Consider the direct pathway. We see that the thalamus has an excitatory influence on the cortex. However, the GPi/SNr/VP node inhibits the thalamus. However, if an activated striatum inhibits the GPi/SNr/VP, the overall effect is “releasing the brakes”. The direct pathway is excitatory.

In the indirect pathway, the STN buffers the GPi/Snr/VP “stop” signals, and attempts to “release the brakes” from the GPe is inhibited by the Striatum.  Three inhibitory tracts along the indirect pathway are net-negative. Thus, the indirect pathway is inhibitive.

The hyperdirect pathway has one inhibitory track (the GPi/SNr/VP “brakes”) – thus this pathway inhibits action. Why did evolution select two inhibitory pathways?  One answer might rely on circuit length.  The hyperdirect pathway bypasses several stages of the basal ganglia: perhaps its use was to accelerate the inhibitory signal of the indirect loop.  

The most prominent cell type in the striatum is the medium spiny neuron (MSN). MSNs come in two flavors: they express one of two kinds of dopamine receptors: D1 and D2. Cells expressing these receptors are thoroughly mixed in the striatum. However, these pathways are strictly segregated by dopamine receptor:

  • D1-expressing MSNs only participate in the direct pathway, and
  • D2-expressing MSNs only participate in the indirect pathway.

Three Loops: Sensorimotor, Associative, Limbic

The striatum receives input from the entire cortex. As such, the fibers which comprise the basal ganglia are rather thick. As our tracing technologies matured, anatomists were able to inspect these tracts at higher resolutions. In the 1990s, it was discovered that this “bundle of fibers” actually comprised (at least) three parallel circuits.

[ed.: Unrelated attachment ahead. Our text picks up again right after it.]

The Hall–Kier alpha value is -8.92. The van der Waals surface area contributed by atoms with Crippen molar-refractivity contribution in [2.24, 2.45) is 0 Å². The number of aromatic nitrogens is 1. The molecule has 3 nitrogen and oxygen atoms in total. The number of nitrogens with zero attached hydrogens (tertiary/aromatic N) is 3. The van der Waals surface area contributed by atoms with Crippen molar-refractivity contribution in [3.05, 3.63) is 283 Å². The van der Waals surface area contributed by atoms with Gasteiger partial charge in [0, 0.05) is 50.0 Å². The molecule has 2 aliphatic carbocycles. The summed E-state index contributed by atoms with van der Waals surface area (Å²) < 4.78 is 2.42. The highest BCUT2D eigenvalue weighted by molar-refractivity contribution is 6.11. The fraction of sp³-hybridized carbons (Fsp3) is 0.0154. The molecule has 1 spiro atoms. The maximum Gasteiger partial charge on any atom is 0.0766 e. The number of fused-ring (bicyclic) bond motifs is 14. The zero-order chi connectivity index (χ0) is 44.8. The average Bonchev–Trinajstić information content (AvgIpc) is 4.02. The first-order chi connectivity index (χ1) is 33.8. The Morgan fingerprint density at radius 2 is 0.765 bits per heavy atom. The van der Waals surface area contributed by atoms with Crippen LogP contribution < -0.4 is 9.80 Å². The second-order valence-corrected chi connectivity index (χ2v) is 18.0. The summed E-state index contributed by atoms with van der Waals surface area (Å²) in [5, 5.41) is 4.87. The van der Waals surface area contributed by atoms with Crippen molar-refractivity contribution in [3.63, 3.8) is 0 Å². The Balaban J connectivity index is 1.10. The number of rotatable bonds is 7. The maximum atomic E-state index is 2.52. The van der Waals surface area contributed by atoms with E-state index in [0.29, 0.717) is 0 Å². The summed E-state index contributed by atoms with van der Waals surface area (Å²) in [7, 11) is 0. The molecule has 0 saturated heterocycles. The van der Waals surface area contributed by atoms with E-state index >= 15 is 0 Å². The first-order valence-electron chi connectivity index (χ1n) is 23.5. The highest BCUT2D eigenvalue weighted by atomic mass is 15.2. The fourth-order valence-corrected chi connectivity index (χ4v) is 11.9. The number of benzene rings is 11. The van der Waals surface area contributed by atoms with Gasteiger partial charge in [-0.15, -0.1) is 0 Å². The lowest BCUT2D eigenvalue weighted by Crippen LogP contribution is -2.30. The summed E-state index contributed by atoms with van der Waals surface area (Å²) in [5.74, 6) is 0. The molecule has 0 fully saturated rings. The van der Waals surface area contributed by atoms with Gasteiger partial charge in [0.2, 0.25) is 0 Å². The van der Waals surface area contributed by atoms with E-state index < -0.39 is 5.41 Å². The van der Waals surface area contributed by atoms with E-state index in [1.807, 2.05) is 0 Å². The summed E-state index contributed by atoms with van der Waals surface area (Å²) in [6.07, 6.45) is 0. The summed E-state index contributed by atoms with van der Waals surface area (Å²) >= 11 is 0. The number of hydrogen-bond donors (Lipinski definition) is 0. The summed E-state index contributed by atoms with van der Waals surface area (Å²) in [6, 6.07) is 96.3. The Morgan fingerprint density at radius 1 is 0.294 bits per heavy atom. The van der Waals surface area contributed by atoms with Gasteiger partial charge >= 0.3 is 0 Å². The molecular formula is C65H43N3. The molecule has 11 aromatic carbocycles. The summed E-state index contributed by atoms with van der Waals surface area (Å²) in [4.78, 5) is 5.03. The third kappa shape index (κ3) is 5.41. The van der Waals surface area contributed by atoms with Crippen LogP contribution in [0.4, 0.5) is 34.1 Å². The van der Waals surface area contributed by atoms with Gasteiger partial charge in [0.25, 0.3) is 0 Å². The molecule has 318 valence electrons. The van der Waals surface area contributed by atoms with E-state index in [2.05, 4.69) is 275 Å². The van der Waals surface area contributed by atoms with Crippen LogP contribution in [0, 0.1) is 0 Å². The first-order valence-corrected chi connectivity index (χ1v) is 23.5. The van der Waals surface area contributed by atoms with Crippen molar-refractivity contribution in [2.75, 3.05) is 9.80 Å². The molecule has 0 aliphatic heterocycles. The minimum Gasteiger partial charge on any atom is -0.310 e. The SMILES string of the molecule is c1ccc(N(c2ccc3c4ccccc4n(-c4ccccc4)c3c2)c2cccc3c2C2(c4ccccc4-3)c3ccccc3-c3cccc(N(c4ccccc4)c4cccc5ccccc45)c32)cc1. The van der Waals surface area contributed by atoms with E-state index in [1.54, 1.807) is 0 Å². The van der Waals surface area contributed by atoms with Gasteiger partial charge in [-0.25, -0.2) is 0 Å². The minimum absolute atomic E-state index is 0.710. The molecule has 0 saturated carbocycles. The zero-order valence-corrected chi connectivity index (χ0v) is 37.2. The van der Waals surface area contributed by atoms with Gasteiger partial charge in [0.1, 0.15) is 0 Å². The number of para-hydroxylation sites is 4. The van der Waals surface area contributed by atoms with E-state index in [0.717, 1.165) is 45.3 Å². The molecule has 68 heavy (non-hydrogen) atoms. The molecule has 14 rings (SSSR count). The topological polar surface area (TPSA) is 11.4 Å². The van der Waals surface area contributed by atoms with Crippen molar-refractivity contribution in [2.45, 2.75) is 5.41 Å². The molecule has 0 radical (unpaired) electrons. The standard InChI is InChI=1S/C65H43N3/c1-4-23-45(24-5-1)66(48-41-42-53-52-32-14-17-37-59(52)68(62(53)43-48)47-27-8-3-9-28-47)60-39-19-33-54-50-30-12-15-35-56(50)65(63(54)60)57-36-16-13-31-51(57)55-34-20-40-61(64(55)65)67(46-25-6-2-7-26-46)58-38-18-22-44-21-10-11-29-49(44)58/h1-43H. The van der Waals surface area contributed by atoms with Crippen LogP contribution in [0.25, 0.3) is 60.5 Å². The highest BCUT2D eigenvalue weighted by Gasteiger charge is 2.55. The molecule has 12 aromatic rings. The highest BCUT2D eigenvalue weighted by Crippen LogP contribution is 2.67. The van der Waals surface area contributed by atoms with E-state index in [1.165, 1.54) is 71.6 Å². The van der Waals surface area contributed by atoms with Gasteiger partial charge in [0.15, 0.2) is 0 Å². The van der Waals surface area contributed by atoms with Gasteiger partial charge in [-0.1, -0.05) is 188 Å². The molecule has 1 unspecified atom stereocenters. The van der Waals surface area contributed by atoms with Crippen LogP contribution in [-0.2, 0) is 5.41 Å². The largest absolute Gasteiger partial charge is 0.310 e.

These are called the Sensorimotor, Associative, and Limbic loops, based on their respective cortical afferents:

basal-ganglia-tripartite-anatomy

The mesolimbic and nigrostriatal dopaminergic pathways, discussed above, directly map onto the Limbic and Sensorimotor/Associative loops, as follows:

dopamine-tripartite-circuits

All three circuits (direct, indirect, and hyperdirect) exist in all three loops (Nougaret et al, 2013); however, I omitted hyperdirect from the above for simplicity.

Given its participation in the Limbic Loop, the mesolimbic pathway is also sometimes referred to as the reward pathway. Its component structures, the ventral tegmental area (VTA) and nucleus accumbens (NAc), are particularly important.

Towards A Cybernetic Interpretation

Why these loops, and not others?

The tripartite loops correspond to three different levels of the abstraction hierarchy

Basal Ganglia- Cybernetic Interpretation

The basal ganglia participates in motivation, decision making, reinforcement learning, and habit formation. If you are interested in basal ganglia function, these will be explored in my Neuroeconomics sequence.

References

Joel & Weiner, 1997. The connections of the primate subthalamic nucleus: indirect pathways and the open-interconnected scheme of basal ganglia-thalamocortical circuitry.
Nougaret et al, 2013. First evidence of a hyperdirect prefrontal pathway in the primate: precise organization for new insights on subthalamic nucleus functions.